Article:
Lesson Plan on Are You My Mother? (Steiner USA)

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Preschool / Pre-Primary / Nursery / Pre-Kindergarten Lesson Plan – Lesson Plan on Are You My Mother? (Steiner USA), Steiner philosophy

Title: Exploring Central Themes in “Are You My Mother?” – A Rudolf Steiner Inspired Lesson Plan for Preschool/Pre-Primary/Nursery/Pre-Kindergarten Students in the USA

By the end of this lesson, students will be able to:
1. Identify and discuss the central themes in the children’s book “Are You My Mother?”
2. Develop language and communication skills through storytelling and group discussions.
3. Enhance fine motor skills through a related art activity.
4. Apply critical thinking skills by comparing and contrasting characters and events in the story.

Curriculum Links:
This lesson plan aligns with the USA Early Learning Outcomes Framework (ELOF) in the following domains:
1. Language and Literacy Development: Listening and understanding, speaking and communicating.
2. Cognitive Development: Creative arts expression, logical thinking, and problem-solving.
3. Physical Development and Health: Fine motor skills development.

Theorist Link:
This lesson plan incorporates elements of Rudolf Steiner’s educational philosophy, emphasizing the importance of imaginative play, storytelling, and artistic expression to foster holistic development in young children.

– “Are You My Mother?” by P.D. Eastman
– Large chart paper or whiteboard
– Markers
– Art supplies (colored pencils, crayons, or watercolors)
– Construction paper
– Scissors
– Glue sticks


1. Introduction (10 minutes):
a. Begin by gathering students in a circle and introducing the book “Are You My Mother?” Explain that you will be reading the story together and exploring its central themes.
b. Show the book cover and ask students to make predictions about the story based on the illustrations.
c. Introduce the concept of a central theme and explain that it is the main idea or message that the author wants to convey.

2. Storytelling and Discussion (15 minutes):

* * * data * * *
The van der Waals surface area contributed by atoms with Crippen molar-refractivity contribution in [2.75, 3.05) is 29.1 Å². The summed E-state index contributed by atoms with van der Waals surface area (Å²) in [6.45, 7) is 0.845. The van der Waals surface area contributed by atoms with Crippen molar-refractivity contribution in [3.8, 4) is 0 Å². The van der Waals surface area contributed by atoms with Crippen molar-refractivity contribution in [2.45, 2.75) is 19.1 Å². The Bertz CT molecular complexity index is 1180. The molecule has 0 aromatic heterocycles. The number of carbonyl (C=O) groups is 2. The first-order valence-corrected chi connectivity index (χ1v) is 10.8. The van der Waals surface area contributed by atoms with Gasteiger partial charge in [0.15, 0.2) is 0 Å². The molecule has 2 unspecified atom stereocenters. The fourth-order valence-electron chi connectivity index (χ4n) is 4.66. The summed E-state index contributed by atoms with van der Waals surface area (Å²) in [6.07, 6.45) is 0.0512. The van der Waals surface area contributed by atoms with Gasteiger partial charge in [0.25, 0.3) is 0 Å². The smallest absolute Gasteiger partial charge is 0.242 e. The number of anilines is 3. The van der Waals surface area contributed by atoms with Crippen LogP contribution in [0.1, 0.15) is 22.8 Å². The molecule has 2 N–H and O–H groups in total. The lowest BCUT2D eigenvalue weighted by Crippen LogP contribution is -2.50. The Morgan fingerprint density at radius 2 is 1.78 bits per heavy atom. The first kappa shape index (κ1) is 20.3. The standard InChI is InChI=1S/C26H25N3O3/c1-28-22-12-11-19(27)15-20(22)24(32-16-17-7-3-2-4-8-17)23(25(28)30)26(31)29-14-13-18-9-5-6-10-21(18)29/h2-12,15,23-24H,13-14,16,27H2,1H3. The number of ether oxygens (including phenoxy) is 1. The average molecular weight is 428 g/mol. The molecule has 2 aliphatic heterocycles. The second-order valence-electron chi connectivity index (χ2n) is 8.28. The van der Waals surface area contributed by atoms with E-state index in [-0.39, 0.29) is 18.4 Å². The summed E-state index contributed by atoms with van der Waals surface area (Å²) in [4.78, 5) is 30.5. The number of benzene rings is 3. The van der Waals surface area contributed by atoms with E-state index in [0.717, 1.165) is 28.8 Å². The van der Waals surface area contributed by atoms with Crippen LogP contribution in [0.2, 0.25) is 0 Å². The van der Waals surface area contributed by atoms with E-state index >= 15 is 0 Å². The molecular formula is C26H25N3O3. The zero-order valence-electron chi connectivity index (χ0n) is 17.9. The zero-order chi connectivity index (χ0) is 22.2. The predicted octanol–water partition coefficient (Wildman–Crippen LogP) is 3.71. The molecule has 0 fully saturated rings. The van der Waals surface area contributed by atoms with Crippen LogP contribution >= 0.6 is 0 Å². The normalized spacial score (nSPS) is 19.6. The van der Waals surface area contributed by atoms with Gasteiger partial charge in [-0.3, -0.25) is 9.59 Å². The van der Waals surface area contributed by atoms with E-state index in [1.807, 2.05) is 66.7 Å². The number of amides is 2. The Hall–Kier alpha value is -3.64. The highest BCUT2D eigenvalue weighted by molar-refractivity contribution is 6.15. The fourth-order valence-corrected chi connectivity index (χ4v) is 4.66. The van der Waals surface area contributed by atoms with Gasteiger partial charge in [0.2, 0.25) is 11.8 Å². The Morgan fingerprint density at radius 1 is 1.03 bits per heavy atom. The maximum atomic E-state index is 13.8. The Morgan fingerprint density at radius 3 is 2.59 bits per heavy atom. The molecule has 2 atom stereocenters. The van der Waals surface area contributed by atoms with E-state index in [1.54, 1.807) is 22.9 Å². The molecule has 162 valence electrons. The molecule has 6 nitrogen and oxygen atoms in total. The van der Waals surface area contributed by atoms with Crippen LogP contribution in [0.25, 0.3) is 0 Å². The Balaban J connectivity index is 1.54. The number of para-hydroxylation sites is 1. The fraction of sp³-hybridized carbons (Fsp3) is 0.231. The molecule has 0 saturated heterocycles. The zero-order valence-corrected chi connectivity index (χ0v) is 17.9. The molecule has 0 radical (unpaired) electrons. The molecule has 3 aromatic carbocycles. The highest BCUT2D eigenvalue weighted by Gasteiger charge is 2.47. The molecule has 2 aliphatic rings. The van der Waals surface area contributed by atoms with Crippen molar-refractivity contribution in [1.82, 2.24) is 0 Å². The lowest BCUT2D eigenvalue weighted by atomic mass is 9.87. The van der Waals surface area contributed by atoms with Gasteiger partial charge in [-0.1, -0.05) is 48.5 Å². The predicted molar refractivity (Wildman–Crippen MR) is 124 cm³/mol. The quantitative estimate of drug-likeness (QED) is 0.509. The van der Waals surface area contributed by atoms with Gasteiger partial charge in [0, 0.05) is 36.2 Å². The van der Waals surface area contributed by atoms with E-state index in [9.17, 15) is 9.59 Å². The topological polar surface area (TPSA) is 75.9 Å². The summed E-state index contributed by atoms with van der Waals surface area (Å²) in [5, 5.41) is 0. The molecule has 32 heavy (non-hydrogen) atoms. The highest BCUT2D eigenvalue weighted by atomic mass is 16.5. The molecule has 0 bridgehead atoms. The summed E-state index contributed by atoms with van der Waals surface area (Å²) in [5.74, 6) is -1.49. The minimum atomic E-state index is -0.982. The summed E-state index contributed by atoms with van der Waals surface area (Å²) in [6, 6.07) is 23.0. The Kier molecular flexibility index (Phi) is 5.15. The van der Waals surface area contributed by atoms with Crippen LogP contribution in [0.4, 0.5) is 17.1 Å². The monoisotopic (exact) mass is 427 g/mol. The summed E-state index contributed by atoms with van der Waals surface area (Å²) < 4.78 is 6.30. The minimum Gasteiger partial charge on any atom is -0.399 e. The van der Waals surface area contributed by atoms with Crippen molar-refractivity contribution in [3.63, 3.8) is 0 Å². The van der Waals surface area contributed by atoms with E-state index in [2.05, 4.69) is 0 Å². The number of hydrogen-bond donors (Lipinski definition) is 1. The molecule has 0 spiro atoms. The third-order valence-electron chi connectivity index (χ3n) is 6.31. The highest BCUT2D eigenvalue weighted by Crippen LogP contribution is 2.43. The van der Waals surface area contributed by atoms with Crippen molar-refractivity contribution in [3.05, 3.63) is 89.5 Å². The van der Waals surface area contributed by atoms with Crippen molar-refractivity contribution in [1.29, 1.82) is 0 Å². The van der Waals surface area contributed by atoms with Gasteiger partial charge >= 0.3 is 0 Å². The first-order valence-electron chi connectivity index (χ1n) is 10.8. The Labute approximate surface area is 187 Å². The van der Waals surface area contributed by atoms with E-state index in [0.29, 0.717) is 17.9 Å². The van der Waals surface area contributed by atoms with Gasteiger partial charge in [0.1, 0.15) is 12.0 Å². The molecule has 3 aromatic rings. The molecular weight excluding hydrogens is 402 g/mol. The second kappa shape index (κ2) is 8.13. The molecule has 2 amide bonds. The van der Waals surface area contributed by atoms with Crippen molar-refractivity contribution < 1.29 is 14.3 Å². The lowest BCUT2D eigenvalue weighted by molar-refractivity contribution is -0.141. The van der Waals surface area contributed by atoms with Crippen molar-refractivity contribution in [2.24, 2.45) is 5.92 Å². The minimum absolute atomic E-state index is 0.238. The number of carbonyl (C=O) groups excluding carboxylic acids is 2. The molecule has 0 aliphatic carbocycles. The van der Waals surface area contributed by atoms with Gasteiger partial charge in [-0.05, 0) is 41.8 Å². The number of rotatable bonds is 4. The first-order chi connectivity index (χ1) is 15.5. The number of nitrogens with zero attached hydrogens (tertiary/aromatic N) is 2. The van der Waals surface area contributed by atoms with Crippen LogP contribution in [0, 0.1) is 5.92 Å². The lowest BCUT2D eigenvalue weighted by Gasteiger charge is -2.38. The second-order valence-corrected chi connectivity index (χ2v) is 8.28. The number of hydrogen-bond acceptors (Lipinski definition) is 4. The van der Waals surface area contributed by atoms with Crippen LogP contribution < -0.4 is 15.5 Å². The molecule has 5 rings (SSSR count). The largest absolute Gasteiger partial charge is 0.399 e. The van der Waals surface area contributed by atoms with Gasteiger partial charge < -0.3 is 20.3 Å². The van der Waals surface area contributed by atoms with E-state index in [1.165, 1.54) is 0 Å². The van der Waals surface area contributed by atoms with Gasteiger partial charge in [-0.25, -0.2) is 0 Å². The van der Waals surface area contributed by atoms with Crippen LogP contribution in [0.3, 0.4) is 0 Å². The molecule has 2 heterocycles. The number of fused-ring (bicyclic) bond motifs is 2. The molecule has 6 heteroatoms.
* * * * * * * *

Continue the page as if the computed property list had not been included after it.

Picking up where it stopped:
a. Read aloud “Are You My Mother?” to the students, using expressive voices and gestures to engage their attention.
b. Pause at key moments in the story to ask questions and encourage discussion. For example:
– “How do you think the baby bird feels when he can’t find his mother?”
– “What would you do if you were the baby bird?”
– “Why do you think the baby bird asks different animals if they are his mother?”
c. Write down students’ responses on the chart paper or whiteboard to refer back to later.

3. Art Activity: Creating a Collage (20 minutes):
a. Explain that the students will create a collage representing their favorite part of the story or a character from the book.
b. Provide each student with construction paper, art supplies, scissors, and glue sticks.
c. Encourage students to use their imagination and creativity to bring their chosen scene or character to life.
d. Assist students as needed, ensuring they have the opportunity to practice their fine motor skills while cutting and gluing.

4. Group Discussion and Reflection (10 minutes):
a. Gather students back in a circle and invite them to share their collages with the class.
b. Encourage each student to explain their artwork, including why they chose that particular scene or character.
c. Facilitate a group discussion by asking questions such as:
– “What did you enjoy most about creating your collage?”
– “How did your artwork represent a theme or character from the story?”
– “Did anyone’s artwork look similar? How did you interpret the story differently?”

5. Conclusion and Extension Activities (5 minutes):
a. Summarize the central themes discussed during the lesson, such as the importance of family, love, and finding one’s place in the world.
b. Recommend that students share the book with their families at home and discuss their favorite parts or themes.
c. Provide a list of related books for further exploration of similar themes, such as “Love You Forever” by Robert Munsch or “The Runaway Bunny” by Margaret Wise Brown.

– Informal assessment can be conducted throughout the lesson by observing students’ engagement, participation in discussions, and their ability to express their thoughts and ideas during the art activity.
– Students’ collages can also be used as a form of assessment, allowing teachers to evaluate their understanding of the central themes and their ability to represent them visually.

Note: This lesson plan is designed for a single session. However, it can be extended over multiple sessions by incorporating additional activities, such as dramatic play, puppet shows, or writing and illustrating their own stories inspired by “Are You My Mother?”






Rudolf Steiner



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